All Bedlam Courses Past (part fifty-one)

Posted by ractrose on 1 Jul 2023 in Fiction, Novels

Pastel drawing of bird flying away from bonfire






All Bedlam Courses Past


Chapter Three
An Object in Motion
(part fifty-one) 






Emphasize instead the distance gained—in sweat and toil, no doubt—from savage times; that wild country tamed by our ancestors; those feudal practices of the European continent, discarded…

Flung aside, say, by our farseeing forefathers, in favor of a democratic justice.


Fairness, fidelity, fiduciary responsibility, frank American talk.


“We think of America… Mr. Lincoln’s address at Gettysburg touches on this very point, my own. Of course, I give credit where credit is due.”

Edith Rutherford’s fellow.

Thacker would like stealing none of this. He’d been tucking into a filling lunch, keeping himself an infrequent remarker, the attitude of his shoulders hunkered. He didn’t know Cookesville’s first citizen so well as to be certain of Rutherford’s pleasures and displeasures…

And he was out of place. His slipping in the tradesman’s door at Rutherford’s manse, “round ten”—a prudent 10:01 by Thacker’s watch, had been for the sake of Rutherford’s private ears, and the ripeness of the news he carried.

The hall clock struck ten-thirty, and Fannie came into the library.

“What, Fan?”

“Edith’s beau. So we’d better sit down soon.”

The Rutherfords looked at each other; looked at Thacker, who gave a side smile, enough to set Fannie sputtering.

“Soonest in, soonest out,” Rutherford said.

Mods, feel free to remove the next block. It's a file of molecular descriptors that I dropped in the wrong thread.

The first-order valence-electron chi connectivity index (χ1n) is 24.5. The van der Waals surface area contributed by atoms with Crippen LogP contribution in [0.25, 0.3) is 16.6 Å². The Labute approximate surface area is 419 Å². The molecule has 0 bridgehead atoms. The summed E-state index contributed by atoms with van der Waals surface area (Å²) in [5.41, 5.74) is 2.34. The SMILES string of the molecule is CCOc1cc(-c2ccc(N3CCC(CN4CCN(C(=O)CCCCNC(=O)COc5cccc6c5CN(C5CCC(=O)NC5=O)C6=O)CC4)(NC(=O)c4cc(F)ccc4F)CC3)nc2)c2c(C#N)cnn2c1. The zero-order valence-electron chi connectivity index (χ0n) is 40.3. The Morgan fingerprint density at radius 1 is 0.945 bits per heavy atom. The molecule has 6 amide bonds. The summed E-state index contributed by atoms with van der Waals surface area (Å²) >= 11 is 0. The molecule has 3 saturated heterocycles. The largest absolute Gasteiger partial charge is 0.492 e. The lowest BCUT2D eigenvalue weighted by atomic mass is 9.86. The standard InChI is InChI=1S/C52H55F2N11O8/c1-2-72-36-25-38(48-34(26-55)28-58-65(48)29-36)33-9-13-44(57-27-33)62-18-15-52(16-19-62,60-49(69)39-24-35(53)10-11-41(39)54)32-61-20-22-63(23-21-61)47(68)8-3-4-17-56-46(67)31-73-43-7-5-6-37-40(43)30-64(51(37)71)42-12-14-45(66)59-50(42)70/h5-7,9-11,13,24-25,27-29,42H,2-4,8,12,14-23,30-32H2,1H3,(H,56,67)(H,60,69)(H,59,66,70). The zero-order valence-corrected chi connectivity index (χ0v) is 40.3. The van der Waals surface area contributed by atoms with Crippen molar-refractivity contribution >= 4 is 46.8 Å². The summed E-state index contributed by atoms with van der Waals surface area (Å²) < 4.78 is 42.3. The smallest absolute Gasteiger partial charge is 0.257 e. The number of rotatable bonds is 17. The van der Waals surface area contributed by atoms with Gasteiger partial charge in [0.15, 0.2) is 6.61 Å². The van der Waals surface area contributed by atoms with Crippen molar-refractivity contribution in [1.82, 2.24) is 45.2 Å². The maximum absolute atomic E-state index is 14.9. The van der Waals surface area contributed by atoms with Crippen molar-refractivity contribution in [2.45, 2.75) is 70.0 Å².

Thacker lost momentum taking leave, and Fannie got him by the elbow, walked him to the dining room. “Joseph Weller. Mr. Rowan’s preacher, by the way. It’s awful!”

He sat drafted into a cause, that of man at the table for Fannie to talk to Weller at.

“Lord,” Rutherford began, “you brought Mr. Weller to us.”

Edith, next to Thacker, rustled; Weller issued a throat-clearing, faint and brief.

“Gracious company. Lord…what is it Horace is always saying, Fan? When you sit down to a full plate, you want to remember the hungry.”

Rutherford gathered nods, and this seemed enough to him. “Fine, then, amen.”

Dinners with Gremot were said to have that squirely character; and if it were so fancy at the Summit, Thacker doubted himself ever the wiser. Unwelcome under Gremot’s roof as Weller under Rutherford’s, should he pay a call of his own…

But the lady he had in mind didn’t sit in parlors (he thought), bearing gallantries.

George Rutherford was a plain man, plain-spoken, a proud thing he liked on display. When he imported fancy goods, he sold them to Gremot. Everything they were eating was on the table, only a maid at serving.







Pastel drawing of bird flying away from bonfireAll Bedlam Courses Past (part fifty-two)















(2023, Stephanie Foster)